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Zamft v. Cornell

New Jersey Superior Court, Appellate Division


April 07, 1998

HYMAN ZAMFT AND MANARD, L.L.C., PLAINTIFFS,
v.
GERALD R. CORNELL, ANTHONY ADAMO, STEPHEN LEVATINO AND G.A.S. HOLDINGS LIMITED, L.L.C., DEFENDANTS-APPELLANTS, AND NOWELL, AMOROSO & MATTIA, P.A., JEFFREY C. MASON AND RAY SAOUD FARMS, INC., DEFENDANTS, AND NOWELL, AMOROSO & MATTIA, P.A., AND JEFFREY C. MASON, THIRD-PARTY PLAINTIFFS/RESPONDENTS,
v.
RAY SAOUD, INDIVIDUALLY AND SAOUD ENTERPRISES, INC., THIRD-PARTY DEFENDANTS/APPELLANTS, AND RAY SAOUD FARMS, INC. AND NORRIS, MCLAUGHLIN AND MARCUS, THIRD-PARTY DEFENDANTS.

Argued March 10, 1998

On appeal from the Superior Court of New Jersey, Law Division, Bergen County.

Before Judges Long, Stern and Kimmelman.

The opinion of the court was delivered by: Kimmelman, J.A.D.

We granted leave to appeal from two orders entered by the Law Division on June 3, 1997, (1) denying the motion by the third-party defendants Ray Saoud, Saoud Enterprises, Inc., and Ray Saoud Farms, Inc. ("the Saoud parties"), seeking leave to file an out-of-time affidavit of merit, pursuant to N.J.S.A. 2A:53A-27, and dismissing their counterclaim for legal malpractice against defendants and third-party plaintiffs Nowell, Amoroso & Mattia, P.A., and Jeffrey C. Mason ("the Nowell law firm" and "Mason"); and (2) granting Mason and the Nowell law firm's motion to dismiss the cross-claim for legal malpractice filed against it by co-defendants Gerald R. Cornell, Anthony Adamo, Stephen Levatino, and G.A.S. Holdings Limited ("the G.A.S. parties") for failure to file a timely affidavit of merit. The appeals from each order have been consolidated for our review.

The issue on appeal is whether, under the facts of this case, the failure to file a timely affidavit of merit should have resulted in a dismissal of the legal malpractice causes of action either with or without prejudice. If the facts did not warrant a dismissal with prejudice, then leave to file an affidavit of merit nunc pro tunc should have been granted and the legal malpractice causes of action against Mason and the Nowell law firm should not have been dismissed. If, on the other hand, the facts warranted a dismissal with prejudice of the legal malpractice claims, then the orders entered by the Law Division must be affirmed. Under the Supreme Court's recent ruling in Cornblatt v. Barow, ___ N.J. ____, ____ (1998) (slip op. at 32-33), we hold that the orders entered by the trial court should have been without prejudice.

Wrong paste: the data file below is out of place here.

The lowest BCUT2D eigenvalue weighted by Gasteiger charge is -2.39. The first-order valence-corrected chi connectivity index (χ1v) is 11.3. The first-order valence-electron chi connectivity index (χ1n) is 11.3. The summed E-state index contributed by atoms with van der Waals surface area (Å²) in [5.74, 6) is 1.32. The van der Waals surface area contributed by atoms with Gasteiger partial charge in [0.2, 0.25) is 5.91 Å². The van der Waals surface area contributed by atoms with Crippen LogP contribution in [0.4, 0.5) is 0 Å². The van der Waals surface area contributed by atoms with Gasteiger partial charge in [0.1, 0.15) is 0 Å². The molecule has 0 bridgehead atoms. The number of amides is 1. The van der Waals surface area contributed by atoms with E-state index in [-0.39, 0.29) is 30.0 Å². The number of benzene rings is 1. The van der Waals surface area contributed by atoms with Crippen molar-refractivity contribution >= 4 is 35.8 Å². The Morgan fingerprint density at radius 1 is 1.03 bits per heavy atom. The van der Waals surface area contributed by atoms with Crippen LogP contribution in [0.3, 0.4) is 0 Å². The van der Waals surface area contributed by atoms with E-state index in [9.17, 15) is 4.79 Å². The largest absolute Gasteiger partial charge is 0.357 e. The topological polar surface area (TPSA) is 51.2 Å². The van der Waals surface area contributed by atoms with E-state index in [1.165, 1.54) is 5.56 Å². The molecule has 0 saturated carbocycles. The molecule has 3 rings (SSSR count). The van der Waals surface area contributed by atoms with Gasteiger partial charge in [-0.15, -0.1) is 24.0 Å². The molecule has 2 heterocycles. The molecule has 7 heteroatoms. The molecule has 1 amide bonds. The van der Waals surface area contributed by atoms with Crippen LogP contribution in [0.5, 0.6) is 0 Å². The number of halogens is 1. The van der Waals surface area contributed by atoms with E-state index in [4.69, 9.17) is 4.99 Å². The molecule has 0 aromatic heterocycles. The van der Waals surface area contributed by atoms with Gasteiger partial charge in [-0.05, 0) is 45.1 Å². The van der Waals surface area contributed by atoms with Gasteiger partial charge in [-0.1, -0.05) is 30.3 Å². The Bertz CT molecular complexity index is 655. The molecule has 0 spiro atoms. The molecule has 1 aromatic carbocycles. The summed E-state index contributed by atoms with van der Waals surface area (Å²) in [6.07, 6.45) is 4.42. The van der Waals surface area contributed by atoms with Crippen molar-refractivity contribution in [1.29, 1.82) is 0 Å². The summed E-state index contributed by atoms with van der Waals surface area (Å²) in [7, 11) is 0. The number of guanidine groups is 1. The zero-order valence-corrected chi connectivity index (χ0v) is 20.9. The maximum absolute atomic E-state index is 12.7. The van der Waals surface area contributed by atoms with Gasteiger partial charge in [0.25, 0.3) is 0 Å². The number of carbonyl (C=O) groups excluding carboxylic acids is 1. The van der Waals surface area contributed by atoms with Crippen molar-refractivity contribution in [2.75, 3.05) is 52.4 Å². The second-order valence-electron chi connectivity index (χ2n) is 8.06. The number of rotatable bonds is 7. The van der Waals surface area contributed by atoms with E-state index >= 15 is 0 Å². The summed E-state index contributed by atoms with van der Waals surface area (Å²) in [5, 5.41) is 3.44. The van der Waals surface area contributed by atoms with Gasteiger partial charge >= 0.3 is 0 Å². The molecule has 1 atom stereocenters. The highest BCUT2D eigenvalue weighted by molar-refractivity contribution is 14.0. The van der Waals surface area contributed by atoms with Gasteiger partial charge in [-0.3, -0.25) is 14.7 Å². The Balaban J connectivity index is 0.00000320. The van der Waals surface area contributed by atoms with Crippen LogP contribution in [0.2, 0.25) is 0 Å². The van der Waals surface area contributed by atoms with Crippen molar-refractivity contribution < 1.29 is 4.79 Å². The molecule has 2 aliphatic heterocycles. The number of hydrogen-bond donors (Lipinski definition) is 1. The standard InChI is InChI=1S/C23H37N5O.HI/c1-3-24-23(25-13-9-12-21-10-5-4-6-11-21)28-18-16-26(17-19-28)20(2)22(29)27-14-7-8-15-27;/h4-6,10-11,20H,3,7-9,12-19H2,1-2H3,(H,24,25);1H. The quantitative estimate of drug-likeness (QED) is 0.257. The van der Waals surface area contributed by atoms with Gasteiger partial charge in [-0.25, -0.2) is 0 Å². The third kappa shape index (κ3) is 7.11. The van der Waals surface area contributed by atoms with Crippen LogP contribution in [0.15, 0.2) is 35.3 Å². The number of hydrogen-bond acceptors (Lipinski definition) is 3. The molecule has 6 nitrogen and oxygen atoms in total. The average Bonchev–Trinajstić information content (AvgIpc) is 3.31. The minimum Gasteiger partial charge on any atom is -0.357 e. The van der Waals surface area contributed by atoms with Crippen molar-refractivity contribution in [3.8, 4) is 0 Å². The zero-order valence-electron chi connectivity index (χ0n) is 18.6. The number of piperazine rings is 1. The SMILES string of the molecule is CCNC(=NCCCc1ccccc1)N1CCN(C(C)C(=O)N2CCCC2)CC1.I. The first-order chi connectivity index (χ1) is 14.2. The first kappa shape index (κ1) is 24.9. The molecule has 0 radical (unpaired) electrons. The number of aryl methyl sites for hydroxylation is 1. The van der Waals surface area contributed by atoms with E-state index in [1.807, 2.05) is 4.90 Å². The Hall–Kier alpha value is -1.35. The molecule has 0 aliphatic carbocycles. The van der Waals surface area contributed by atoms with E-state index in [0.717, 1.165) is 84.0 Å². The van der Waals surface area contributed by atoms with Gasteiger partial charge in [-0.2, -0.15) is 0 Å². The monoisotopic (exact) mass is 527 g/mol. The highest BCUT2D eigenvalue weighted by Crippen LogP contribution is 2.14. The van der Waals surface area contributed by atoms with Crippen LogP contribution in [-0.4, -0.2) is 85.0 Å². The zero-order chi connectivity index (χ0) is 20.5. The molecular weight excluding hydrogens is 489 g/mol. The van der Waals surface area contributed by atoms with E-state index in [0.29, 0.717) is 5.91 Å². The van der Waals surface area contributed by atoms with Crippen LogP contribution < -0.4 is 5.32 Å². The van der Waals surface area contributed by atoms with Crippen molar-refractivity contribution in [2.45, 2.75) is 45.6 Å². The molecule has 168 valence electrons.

I.

By way of factual background, the Saoud parties owned a wholesale and retail produce and grocery business, together with the real estate on which the business was operated. The G.A.S. parties bought the business from the Saoud parties and entered into a lease of the real estate, which lease contained an option to purchase. Shortly thereafter, the G.A.S. parties gave notice of their intention to exercise the option. They also entered into an agreement to sell the business to plaintiffs Hyman Zamft and Manard, L.L.C. ("Zamft"). The G.A.S. parties were represented in the transaction by Mason, an attorney associated with the Nowell law firm.

The completion of the sale to plaintiffs was contingent upon the ability of the G.A.S. parties to deliver the business free and clear of liens. At the closing of the transaction, plaintiffs deposited with Mason the sum of $350,000, which was to be held in escrow until all conditions of the sale were met. It is alleged that Mason released the escrow funds before all of those conditions were met, causing the main transaction between the parties to founder.

Plaintiffs instituted this action in the Chancery Division against the G.A.S. parties for specific performance and damages, and against Mason and the Nowell law firm for damages. Temporary relief was sought for the restoration of the escrow funds or the posting of cash or a bond in the amount of $350,000. After oral argument, the court ordered the posting of cash or a bond in that amount. The cash was posted in escrow.

On January 11, 1996, the G.A.S. parties, represented by new counsel, answered plaintiffs' complaint, counterclaimed for specific performance, and cross-claimed against Mason and the Nowell law firm, seeking damages for their alleged legal malpractice.

On February 12, 1996, Mason and the Nowell law firm answered the malpractice cross-claim of the G.A.S. parties and filed a third-party complaint against the Saoud parties, alleging that they had been unjustly enriched because they had received the bulk of the escrow funds. For some reason not apparent in the record, it was not until May 6, 1996, that the answer to the legal malpractice claim was served on the G.A.S. parties.

On July 9, 1996, following an extension of time within which to file a responsive pleading, the Saoud parties answered the third-party complaint and counterclaimed against Mason and the Nowell law firm, seeking damages for legal malpractice. On August 7, 1996, Mason and the Nowell law firm filed an answer to the Saoud parties' counterclaim.